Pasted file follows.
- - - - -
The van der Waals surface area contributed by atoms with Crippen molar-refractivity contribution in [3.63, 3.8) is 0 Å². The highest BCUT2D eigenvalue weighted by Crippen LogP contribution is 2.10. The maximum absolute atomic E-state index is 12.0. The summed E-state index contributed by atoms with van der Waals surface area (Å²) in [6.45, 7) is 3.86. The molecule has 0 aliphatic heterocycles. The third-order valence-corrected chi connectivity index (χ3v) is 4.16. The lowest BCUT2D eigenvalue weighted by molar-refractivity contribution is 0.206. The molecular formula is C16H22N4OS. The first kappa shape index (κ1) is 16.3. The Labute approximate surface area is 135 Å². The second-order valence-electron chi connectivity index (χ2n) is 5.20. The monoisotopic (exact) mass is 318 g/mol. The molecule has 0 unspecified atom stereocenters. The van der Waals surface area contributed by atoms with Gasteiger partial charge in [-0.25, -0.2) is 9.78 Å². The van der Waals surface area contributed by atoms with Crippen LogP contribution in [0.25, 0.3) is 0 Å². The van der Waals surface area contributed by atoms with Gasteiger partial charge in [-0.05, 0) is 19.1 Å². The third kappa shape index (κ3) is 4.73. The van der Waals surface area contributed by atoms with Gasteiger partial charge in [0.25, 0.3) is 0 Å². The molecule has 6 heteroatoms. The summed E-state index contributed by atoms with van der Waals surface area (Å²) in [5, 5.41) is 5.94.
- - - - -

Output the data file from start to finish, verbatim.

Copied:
The van der Waals surface area contributed by atoms with Crippen molar-refractivity contribution in [3.63, 3.8) is 0 Å². The highest BCUT2D eigenvalue weighted by Crippen LogP contribution is 2.10. The maximum absolute atomic E-state index is 12.0. The summed E-state index contributed by atoms with van der Waals surface area (Å²) in [6.45, 7) is 3.86. The molecule has 0 aliphatic heterocycles. The third-order valence-corrected chi connectivity index (χ3v) is 4.16. The lowest BCUT2D eigenvalue weighted by molar-refractivity contribution is 0.206. The molecular formula is C16H22N4OS. The first kappa shape index (κ1) is 16.3. The Labute approximate surface area is 135 Å². The second-order valence-electron chi connectivity index (χ2n) is 5.20. The monoisotopic (exact) mass is 318 g/mol. The molecule has 0 unspecified atom stereocenters. The van der Waals surface area contributed by atoms with Gasteiger partial charge in [-0.25, -0.2) is 9.78 Å². The van der Waals surface area contributed by atoms with Crippen LogP contribution in [0.25, 0.3) is 0 Å². The van der Waals surface area contributed by atoms with Gasteiger partial charge in [-0.05, 0) is 19.1 Å². The third kappa shape index (κ3) is 4.73. The van der Waals surface area contributed by atoms with Gasteiger partial charge in [0.25, 0.3) is 0 Å². The molecule has 6 heteroatoms. The summed E-state index contributed by atoms with van der Waals surface area (Å²) in [5, 5.41) is 5.94.